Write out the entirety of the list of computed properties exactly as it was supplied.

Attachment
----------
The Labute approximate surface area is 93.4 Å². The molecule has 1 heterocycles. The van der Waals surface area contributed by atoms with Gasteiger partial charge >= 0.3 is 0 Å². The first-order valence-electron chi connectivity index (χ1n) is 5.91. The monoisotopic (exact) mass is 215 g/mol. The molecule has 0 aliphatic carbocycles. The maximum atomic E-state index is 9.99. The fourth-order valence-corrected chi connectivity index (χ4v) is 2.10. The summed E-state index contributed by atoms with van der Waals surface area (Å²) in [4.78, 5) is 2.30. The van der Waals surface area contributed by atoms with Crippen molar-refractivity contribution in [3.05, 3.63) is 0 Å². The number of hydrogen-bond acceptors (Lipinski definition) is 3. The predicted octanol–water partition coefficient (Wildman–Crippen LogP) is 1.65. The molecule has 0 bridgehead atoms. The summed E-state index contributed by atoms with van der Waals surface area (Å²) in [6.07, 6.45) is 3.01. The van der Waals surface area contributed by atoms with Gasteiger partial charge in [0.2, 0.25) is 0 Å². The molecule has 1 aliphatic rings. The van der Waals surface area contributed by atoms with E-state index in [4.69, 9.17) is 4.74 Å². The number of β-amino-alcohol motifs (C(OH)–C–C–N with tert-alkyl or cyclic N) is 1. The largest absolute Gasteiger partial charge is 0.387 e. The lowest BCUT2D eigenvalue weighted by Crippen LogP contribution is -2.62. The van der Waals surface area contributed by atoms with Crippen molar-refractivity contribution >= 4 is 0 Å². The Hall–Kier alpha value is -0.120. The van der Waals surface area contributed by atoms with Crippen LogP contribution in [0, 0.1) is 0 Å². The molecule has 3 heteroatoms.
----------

The Labute approximate surface area is 93.4 Å². The molecule has 1 heterocycles. The van der Waals surface area contributed by atoms with Gasteiger partial charge >= 0.3 is 0 Å². The first-order valence-electron chi connectivity index (χ1n) is 5.91. The monoisotopic (exact) mass is 215 g/mol. The molecule has 0 aliphatic carbocycles. The maximum atomic E-state index is 9.99. The fourth-order valence-corrected chi connectivity index (χ4v) is 2.10. The summed E-state index contributed by atoms with van der Waals surface area (Å²) in [4.78, 5) is 2.30. The van der Waals surface area contributed by atoms with Crippen molar-refractivity contribution in [3.05, 3.63) is 0 Å². The number of hydrogen-bond acceptors (Lipinski definition) is 3. The predicted octanol–water partition coefficient (Wildman–Crippen LogP) is 1.65. The molecule has 0 bridgehead atoms. The summed E-state index contributed by atoms with van der Waals surface area (Å²) in [6.07, 6.45) is 3.01. The van der Waals surface area contributed by atoms with Gasteiger partial charge in [0.2, 0.25) is 0 Å². The molecule has 1 aliphatic rings. The van der Waals surface area contributed by atoms with E-state index in [4.69, 9.17) is 4.74 Å². The number of β-amino-alcohol motifs (C(OH)–C–C–N with tert-alkyl or cyclic N) is 1. The largest absolute Gasteiger partial charge is 0.387 e. The lowest BCUT2D eigenvalue weighted by Crippen LogP contribution is -2.62. The van der Waals surface area contributed by atoms with Crippen molar-refractivity contribution >= 4 is 0 Å². The Hall–Kier alpha value is -0.120. The van der Waals surface area contributed by atoms with Crippen LogP contribution in [0, 0.1) is 0 Å². The molecule has 3 heteroatoms.